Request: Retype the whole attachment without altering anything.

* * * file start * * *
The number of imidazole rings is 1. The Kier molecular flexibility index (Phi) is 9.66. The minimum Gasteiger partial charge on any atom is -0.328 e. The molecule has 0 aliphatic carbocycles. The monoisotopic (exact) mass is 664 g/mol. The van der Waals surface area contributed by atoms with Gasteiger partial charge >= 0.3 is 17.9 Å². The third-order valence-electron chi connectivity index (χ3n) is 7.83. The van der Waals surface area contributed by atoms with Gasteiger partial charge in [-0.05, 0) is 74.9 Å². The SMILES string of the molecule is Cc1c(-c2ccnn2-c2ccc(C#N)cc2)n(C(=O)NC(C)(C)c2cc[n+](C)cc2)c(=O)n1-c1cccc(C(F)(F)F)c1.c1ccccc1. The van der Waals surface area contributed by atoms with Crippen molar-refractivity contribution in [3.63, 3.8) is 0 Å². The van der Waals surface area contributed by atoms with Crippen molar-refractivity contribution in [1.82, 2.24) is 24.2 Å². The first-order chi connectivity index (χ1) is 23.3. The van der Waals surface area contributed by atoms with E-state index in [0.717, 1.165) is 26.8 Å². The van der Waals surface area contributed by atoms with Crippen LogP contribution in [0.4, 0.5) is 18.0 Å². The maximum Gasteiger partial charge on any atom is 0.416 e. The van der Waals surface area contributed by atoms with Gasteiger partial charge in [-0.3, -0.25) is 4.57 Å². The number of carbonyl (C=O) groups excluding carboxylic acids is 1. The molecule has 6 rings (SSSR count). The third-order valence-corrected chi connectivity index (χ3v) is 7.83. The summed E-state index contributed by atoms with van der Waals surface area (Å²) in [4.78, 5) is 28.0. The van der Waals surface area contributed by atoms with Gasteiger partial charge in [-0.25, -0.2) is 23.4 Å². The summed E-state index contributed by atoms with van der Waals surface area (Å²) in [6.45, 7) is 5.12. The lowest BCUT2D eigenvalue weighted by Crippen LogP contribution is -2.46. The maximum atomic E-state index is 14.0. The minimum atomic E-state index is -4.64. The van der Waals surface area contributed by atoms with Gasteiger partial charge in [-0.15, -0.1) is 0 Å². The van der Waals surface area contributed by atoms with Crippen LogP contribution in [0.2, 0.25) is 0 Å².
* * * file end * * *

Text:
The number of imidazole rings is 1. The Kier molecular flexibility index (Phi) is 9.66. The minimum Gasteiger partial charge on any atom is -0.328 e. The molecule has 0 aliphatic carbocycles. The monoisotopic (exact) mass is 664 g/mol. The van der Waals surface area contributed by atoms with Gasteiger partial charge >= 0.3 is 17.9 Å². The third-order valence-electron chi connectivity index (χ3n) is 7.83. The van der Waals surface area contributed by atoms with Gasteiger partial charge in [-0.05, 0) is 74.9 Å². The SMILES string of the molecule is Cc1c(-c2ccnn2-c2ccc(C#N)cc2)n(C(=O)NC(C)(C)c2cc[n+](C)cc2)c(=O)n1-c1cccc(C(F)(F)F)c1.c1ccccc1. The van der Waals surface area contributed by atoms with Crippen molar-refractivity contribution in [3.63, 3.8) is 0 Å². The van der Waals surface area contributed by atoms with Crippen molar-refractivity contribution in [1.82, 2.24) is 24.2 Å². The first-order chi connectivity index (χ1) is 23.3. The van der Waals surface area contributed by atoms with E-state index in [0.717, 1.165) is 26.8 Å². The van der Waals surface area contributed by atoms with Crippen LogP contribution in [0.4, 0.5) is 18.0 Å². The maximum Gasteiger partial charge on any atom is 0.416 e. The van der Waals surface area contributed by atoms with Gasteiger partial charge in [-0.3, -0.25) is 4.57 Å². The number of carbonyl (C=O) groups excluding carboxylic acids is 1. The molecule has 6 rings (SSSR count). The third-order valence-corrected chi connectivity index (χ3v) is 7.83. The summed E-state index contributed by atoms with van der Waals surface area (Å²) in [4.78, 5) is 28.0. The van der Waals surface area contributed by atoms with Gasteiger partial charge in [-0.25, -0.2) is 23.4 Å². The summed E-state index contributed by atoms with van der Waals surface area (Å²) in [6.45, 7) is 5.12. The lowest BCUT2D eigenvalue weighted by Crippen LogP contribution is -2.46. The maximum atomic E-state index is 14.0. The minimum atomic E-state index is -4.64. The van der Waals surface area contributed by atoms with Gasteiger partial charge in [-0.15, -0.1) is 0 Å². The van der Waals surface area contributed by atoms with Crippen LogP contribution in [0.2, 0.25) is 0 Å².